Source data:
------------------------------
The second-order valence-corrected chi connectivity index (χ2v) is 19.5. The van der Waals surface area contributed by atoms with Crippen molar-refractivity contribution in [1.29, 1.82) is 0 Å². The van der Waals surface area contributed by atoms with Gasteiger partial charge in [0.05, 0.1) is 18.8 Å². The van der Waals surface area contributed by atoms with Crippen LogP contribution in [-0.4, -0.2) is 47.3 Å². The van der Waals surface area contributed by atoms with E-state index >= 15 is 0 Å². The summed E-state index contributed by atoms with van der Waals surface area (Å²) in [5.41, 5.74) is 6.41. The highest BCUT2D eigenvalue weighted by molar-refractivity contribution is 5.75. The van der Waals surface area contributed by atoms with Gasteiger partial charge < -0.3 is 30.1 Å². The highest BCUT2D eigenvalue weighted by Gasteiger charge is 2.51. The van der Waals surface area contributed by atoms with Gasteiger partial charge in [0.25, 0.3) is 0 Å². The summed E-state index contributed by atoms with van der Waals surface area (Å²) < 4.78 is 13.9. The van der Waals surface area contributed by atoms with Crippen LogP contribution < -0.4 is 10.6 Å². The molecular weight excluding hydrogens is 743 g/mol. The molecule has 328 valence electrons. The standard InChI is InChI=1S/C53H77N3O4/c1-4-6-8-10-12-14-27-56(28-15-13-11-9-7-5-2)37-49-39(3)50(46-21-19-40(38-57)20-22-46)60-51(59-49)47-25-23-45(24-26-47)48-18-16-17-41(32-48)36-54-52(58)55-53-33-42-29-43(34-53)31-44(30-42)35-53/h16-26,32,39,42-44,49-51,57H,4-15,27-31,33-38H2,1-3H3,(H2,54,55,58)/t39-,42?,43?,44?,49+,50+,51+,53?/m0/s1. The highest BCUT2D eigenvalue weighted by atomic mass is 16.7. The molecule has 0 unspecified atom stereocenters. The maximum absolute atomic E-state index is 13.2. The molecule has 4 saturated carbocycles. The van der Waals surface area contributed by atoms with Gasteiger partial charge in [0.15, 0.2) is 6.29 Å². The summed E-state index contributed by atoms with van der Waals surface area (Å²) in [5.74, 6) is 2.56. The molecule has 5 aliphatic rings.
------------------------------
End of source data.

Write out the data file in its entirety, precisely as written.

The second-order valence-corrected chi connectivity index (χ2v) is 19.5. The van der Waals surface area contributed by atoms with Crippen molar-refractivity contribution in [1.29, 1.82) is 0 Å². The van der Waals surface area contributed by atoms with Gasteiger partial charge in [0.05, 0.1) is 18.8 Å². The van der Waals surface area contributed by atoms with Crippen LogP contribution in [-0.4, -0.2) is 47.3 Å². The van der Waals surface area contributed by atoms with E-state index >= 15 is 0 Å². The summed E-state index contributed by atoms with van der Waals surface area (Å²) in [5.41, 5.74) is 6.41. The highest BCUT2D eigenvalue weighted by molar-refractivity contribution is 5.75. The van der Waals surface area contributed by atoms with Gasteiger partial charge < -0.3 is 30.1 Å². The highest BCUT2D eigenvalue weighted by Gasteiger charge is 2.51. The van der Waals surface area contributed by atoms with Gasteiger partial charge in [0.25, 0.3) is 0 Å². The summed E-state index contributed by atoms with van der Waals surface area (Å²) < 4.78 is 13.9. The van der Waals surface area contributed by atoms with Crippen LogP contribution < -0.4 is 10.6 Å². The molecular weight excluding hydrogens is 743 g/mol. The molecule has 328 valence electrons. The standard InChI is InChI=1S/C53H77N3O4/c1-4-6-8-10-12-14-27-56(28-15-13-11-9-7-5-2)37-49-39(3)50(46-21-19-40(38-57)20-22-46)60-51(59-49)47-25-23-45(24-26-47)48-18-16-17-41(32-48)36-54-52(58)55-53-33-42-29-43(34-53)31-44(30-42)35-53/h16-26,32,39,42-44,49-51,57H,4-15,27-31,33-38H2,1-3H3,(H2,54,55,58)/t39-,42?,43?,44?,49+,50+,51+,53?/m0/s1. The highest BCUT2D eigenvalue weighted by atomic mass is 16.7. The molecule has 0 unspecified atom stereocenters. The maximum absolute atomic E-state index is 13.2. The molecule has 4 saturated carbocycles. The van der Waals surface area contributed by atoms with Gasteiger partial charge in [0.15, 0.2) is 6.29 Å². The summed E-state index contributed by atoms with van der Waals surface area (Å²) in [5.74, 6) is 2.56. The molecule has 5 aliphatic rings.